Dombey attacks synthetic phonics and advocates 'guessing'

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Susan Godsland
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Dombey attacks synthetic phonics and advocates 'guessing'

Post by Susan Godsland » Wed Apr 30, 2008 8:25 am

The official government line on synthetic phonics is far from universally accepted says Henrietta Dombey.

This is no magic bullet for teaching children to read
Every child also needs a third key, careful guessing from context, when synthetic phonics and spelling patterns fail.
http://www.guardian.co.uk/commentisfree ... s.children

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Post by Susan Godsland » Wed Apr 30, 2008 8:56 am

The Clackmannanshire researchers wrote the following article for the RRF newsletter:

Fact and Fiction about the Synthetic Phonics Study in Clackmannanshire

http://www.rrf.org.uk/newsletter.php?n_ID=170

Re. Comprehension: A follow-up study by the researchers has shown that 'The children in the Clackmannanshire study (taught by the synthetic phonic method) were reading words about two years ahead of what would be expected for their age. Their spelling was six months ahead of what you would expect for their age, and their reading comprehension was about right for age. However, although the pupils in England (taught by the NLS analytic method) from similar backgrounds were reading words about right for their age, their spelling was 4.5 months below what is expected for age, and reading comprehension was about seven months behind'. http://news.bbc.co.uk/1/hi/scotland/7147813.stm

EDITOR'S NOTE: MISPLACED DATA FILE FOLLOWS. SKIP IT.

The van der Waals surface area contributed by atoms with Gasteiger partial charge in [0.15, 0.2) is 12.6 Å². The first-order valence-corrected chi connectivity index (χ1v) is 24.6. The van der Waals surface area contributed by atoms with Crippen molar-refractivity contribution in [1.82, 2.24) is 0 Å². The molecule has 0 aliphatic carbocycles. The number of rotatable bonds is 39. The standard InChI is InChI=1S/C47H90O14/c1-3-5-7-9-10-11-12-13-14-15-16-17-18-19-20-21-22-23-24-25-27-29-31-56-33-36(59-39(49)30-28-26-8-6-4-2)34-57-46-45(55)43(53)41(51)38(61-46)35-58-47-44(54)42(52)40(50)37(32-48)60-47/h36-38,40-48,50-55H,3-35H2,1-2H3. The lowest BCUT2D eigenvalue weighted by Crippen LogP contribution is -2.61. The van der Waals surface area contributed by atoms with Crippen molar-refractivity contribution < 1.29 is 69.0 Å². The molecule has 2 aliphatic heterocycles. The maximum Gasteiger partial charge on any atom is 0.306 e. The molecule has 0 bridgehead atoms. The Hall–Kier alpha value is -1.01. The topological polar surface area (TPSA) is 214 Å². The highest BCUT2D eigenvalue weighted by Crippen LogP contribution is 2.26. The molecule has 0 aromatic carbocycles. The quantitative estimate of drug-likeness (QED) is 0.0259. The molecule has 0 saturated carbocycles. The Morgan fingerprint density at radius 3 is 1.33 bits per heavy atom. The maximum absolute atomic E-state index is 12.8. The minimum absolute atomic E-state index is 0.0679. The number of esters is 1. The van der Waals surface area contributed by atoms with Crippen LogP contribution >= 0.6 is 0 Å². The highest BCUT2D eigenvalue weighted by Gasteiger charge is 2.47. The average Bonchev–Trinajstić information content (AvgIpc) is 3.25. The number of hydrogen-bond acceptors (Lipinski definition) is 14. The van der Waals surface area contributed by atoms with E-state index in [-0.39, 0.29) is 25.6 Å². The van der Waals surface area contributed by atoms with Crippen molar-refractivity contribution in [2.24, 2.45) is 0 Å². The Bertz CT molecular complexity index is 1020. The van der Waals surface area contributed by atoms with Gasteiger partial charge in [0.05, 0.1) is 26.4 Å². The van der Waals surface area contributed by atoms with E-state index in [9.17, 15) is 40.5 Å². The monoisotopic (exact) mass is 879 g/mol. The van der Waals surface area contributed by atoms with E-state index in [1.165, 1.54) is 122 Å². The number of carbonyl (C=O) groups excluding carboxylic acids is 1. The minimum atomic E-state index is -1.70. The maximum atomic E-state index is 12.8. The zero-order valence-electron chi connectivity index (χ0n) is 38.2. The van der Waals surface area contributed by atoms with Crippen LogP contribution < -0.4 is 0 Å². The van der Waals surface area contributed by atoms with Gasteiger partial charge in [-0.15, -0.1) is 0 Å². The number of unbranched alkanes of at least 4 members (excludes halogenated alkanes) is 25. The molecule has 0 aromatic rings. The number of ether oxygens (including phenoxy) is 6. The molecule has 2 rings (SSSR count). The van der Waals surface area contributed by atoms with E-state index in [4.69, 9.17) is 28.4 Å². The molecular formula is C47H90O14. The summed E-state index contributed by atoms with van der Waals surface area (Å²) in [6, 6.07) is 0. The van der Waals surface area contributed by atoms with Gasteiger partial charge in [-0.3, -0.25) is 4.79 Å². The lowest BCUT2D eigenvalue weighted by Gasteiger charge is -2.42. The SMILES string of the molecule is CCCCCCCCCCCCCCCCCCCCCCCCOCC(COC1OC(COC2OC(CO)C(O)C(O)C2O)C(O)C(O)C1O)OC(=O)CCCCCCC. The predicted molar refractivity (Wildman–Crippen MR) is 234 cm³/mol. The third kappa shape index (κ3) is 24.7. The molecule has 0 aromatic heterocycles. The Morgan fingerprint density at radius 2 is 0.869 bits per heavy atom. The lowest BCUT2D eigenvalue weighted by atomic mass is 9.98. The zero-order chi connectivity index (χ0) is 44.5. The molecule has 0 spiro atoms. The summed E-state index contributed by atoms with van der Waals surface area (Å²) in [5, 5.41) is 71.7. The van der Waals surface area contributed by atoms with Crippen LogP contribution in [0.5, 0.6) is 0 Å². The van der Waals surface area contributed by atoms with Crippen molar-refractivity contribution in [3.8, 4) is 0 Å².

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Post by elsy » Wed Apr 30, 2008 11:30 am

Off we go again...

Rhyme and analogy for should, would could? That's three words taken care of then.

I've been working hard with children still getting to grips with easy blending of CVC words. I haven't even begun to count the number of words open to them with just the simple code of the basic alphabet.

The big problem with guessing is that a guess can only be a guess. There is rarely any way of verifying a guess once you are a silent reader of chapter books and there are no helpful adults around.

The biggest advantage of phonics is it is a horse before the cart. With a multi-strategy approach it is hard to know which is the best strategy to adopt until you know the word. That's all very well for adults supporting beginner readers: "Oh, sounding out won't work here, Johnny, look at the picture and have a guess." It's not so effective when the child's reading alone. No wonder guessing becomes the predominant approach.